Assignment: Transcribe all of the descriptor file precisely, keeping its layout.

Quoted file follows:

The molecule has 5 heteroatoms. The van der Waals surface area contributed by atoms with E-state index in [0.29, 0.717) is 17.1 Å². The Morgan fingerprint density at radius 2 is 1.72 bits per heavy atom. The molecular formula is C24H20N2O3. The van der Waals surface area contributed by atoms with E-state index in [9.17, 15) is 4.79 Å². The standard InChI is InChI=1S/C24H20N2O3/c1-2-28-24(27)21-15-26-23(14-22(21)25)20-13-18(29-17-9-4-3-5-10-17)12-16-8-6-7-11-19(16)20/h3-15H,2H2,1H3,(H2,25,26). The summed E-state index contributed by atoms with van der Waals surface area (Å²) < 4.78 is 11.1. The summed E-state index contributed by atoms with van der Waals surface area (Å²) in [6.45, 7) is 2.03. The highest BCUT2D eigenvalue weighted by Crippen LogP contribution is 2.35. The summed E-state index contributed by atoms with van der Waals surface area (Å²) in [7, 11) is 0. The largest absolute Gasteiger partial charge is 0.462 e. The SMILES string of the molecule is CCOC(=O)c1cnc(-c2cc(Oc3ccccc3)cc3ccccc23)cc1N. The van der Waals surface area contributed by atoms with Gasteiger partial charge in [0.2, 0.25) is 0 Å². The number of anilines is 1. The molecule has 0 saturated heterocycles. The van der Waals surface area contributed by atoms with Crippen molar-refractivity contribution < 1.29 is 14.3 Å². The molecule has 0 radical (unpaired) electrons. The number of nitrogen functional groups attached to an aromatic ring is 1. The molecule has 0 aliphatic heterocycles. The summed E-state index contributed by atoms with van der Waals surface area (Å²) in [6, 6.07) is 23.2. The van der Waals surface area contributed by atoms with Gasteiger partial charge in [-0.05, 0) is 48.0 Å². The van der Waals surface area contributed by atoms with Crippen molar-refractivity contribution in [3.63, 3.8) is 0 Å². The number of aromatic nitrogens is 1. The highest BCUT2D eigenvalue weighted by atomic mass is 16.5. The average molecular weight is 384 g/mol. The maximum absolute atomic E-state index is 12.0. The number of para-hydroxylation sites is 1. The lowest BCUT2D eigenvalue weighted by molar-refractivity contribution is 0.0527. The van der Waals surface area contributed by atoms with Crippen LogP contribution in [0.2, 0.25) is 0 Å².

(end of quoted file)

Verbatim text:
The molecule has 5 heteroatoms. The van der Waals surface area contributed by atoms with E-state index in [0.29, 0.717) is 17.1 Å². The Morgan fingerprint density at radius 2 is 1.72 bits per heavy atom. The molecular formula is C24H20N2O3. The van der Waals surface area contributed by atoms with E-state index in [9.17, 15) is 4.79 Å². The standard InChI is InChI=1S/C24H20N2O3/c1-2-28-24(27)21-15-26-23(14-22(21)25)20-13-18(29-17-9-4-3-5-10-17)12-16-8-6-7-11-19(16)20/h3-15H,2H2,1H3,(H2,25,26). The summed E-state index contributed by atoms with van der Waals surface area (Å²) < 4.78 is 11.1. The summed E-state index contributed by atoms with van der Waals surface area (Å²) in [6.45, 7) is 2.03. The highest BCUT2D eigenvalue weighted by Crippen LogP contribution is 2.35. The summed E-state index contributed by atoms with van der Waals surface area (Å²) in [7, 11) is 0. The largest absolute Gasteiger partial charge is 0.462 e. The SMILES string of the molecule is CCOC(=O)c1cnc(-c2cc(Oc3ccccc3)cc3ccccc23)cc1N. The van der Waals surface area contributed by atoms with Gasteiger partial charge in [0.2, 0.25) is 0 Å². The number of anilines is 1. The molecule has 0 saturated heterocycles. The van der Waals surface area contributed by atoms with Crippen molar-refractivity contribution < 1.29 is 14.3 Å². The molecule has 0 radical (unpaired) electrons. The number of nitrogen functional groups attached to an aromatic ring is 1. The molecule has 0 aliphatic heterocycles. The summed E-state index contributed by atoms with van der Waals surface area (Å²) in [6, 6.07) is 23.2. The van der Waals surface area contributed by atoms with Gasteiger partial charge in [-0.05, 0) is 48.0 Å². The van der Waals surface area contributed by atoms with Crippen molar-refractivity contribution in [3.63, 3.8) is 0 Å². The number of aromatic nitrogens is 1. The highest BCUT2D eigenvalue weighted by atomic mass is 16.5. The average molecular weight is 384 g/mol. The maximum absolute atomic E-state index is 12.0. The number of para-hydroxylation sites is 1. The lowest BCUT2D eigenvalue weighted by molar-refractivity contribution is 0.0527. The van der Waals surface area contributed by atoms with Crippen LogP contribution in [0.2, 0.25) is 0 Å².